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Narrative Voice / Narrative Tone

  • Does the narrative voice use proper grammar?
  • Or does the narrative voice speak in idiom and slang just like the main character does?
  • What if the narrative voice uses proper language throughout but suddenly lapses into idiom and slang (while not in dialogue)?
 

Inching up in his dinghy, Merle could now discern the larger ship’s details—its pine steering wheel, the canvas T-top console, the chrome rod holders, a gleaming bow rail. Not gone be easy gettin’ ’board a movin’ boat like dat from da watah. And not only that, but his body hurt all over—his right foot cramped in piercing pain, his face swollen and crusty with blood.

Verifying Real-Life Proper Terms

  • Verifying real-life proper terms is critical to copyediting and is thus worth repeating here. It is the copyeditor’s job; it is not a superfluous task.

Click here to review the example of verifying proper terms, Appendix I.

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Genre-Specific Considerations and Trouble Spots

  • Sci-fi/fantasy

Authors have spent lots of time world building, and you can bet that world has inconsistencies. Make sure your style sheet is comprehensive.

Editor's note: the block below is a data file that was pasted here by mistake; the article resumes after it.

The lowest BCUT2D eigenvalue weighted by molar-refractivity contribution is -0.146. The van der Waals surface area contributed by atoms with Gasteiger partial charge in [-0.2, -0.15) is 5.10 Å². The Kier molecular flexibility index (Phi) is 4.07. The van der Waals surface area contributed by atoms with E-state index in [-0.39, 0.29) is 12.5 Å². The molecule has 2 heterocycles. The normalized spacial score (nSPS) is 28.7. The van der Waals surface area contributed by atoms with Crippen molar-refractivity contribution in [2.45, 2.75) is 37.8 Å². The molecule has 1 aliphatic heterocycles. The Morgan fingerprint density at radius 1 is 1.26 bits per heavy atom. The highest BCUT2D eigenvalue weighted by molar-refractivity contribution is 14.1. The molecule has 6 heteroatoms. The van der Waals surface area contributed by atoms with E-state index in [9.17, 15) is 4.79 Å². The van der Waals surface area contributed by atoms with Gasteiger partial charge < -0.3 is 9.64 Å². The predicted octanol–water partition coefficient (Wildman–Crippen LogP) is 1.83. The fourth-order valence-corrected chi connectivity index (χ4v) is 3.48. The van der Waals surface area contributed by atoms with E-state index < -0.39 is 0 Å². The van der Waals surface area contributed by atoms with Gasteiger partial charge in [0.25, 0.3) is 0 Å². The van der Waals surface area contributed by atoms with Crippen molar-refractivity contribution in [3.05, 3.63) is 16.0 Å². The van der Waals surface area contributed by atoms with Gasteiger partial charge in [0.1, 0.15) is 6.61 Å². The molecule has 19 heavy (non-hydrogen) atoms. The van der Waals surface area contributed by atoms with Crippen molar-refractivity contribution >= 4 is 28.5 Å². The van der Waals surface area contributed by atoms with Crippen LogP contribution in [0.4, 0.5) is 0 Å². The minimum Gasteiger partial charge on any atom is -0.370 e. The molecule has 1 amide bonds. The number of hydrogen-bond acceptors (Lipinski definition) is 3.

• Thriller with a military component

Guns, rockets, acronyms—oh my! Whenever we have a military thriller, we spend lots of time inserting or deleting hyphens from gun names or making sure acronyms like “MARPATS” don’t become “MARPATs” later. Use gun manufacturers’ websites, and check those government agencies’ websites. A good precedent to keep in mind: M16 is in Webster’s with no hyphen.

  • Thrillers and mysteries

If Mr. Smith did it with the candlestick in the dining room, make sure Mr. Smith wasn’t holding the rope in the garage.

  • Romance

Always double-check a steamy scene. Make sure it’s physically possible for someone to have his hand there while doing that. (Seriously: there are always errors in the steamy scenes.)

  • Historical fiction

Consider how the author is interacting with the time period. Is it billed as a thoroughly researched book? Is the author allowing the characters to speak with a modern voice?

 
  • Check for blatant anachronisms. (There are some great resources out there for historical romance.)
  • Make sure the basic details are correct. Known names, important dates and locations, and key timeline information should be correct. Example: If it’s a novel set in the Civil War, do make sure that any year and battle mentions line up with the basic timeline of the war.
  • But communicate with your production editor if you find your research is taking up too much time, and make a plan. Your first job is always copyediting the text; in-depth fact-checking comes second.
 
  • Literary fiction
 
  • Give the author lots of leeway. If something is done consistently throughout, then it might be done purposefully.
  • Focus on blatant errors, danglers, etc.
  • If you’re unsure of how much or how little to do, take the initiative to submit a sample chapter for discussion.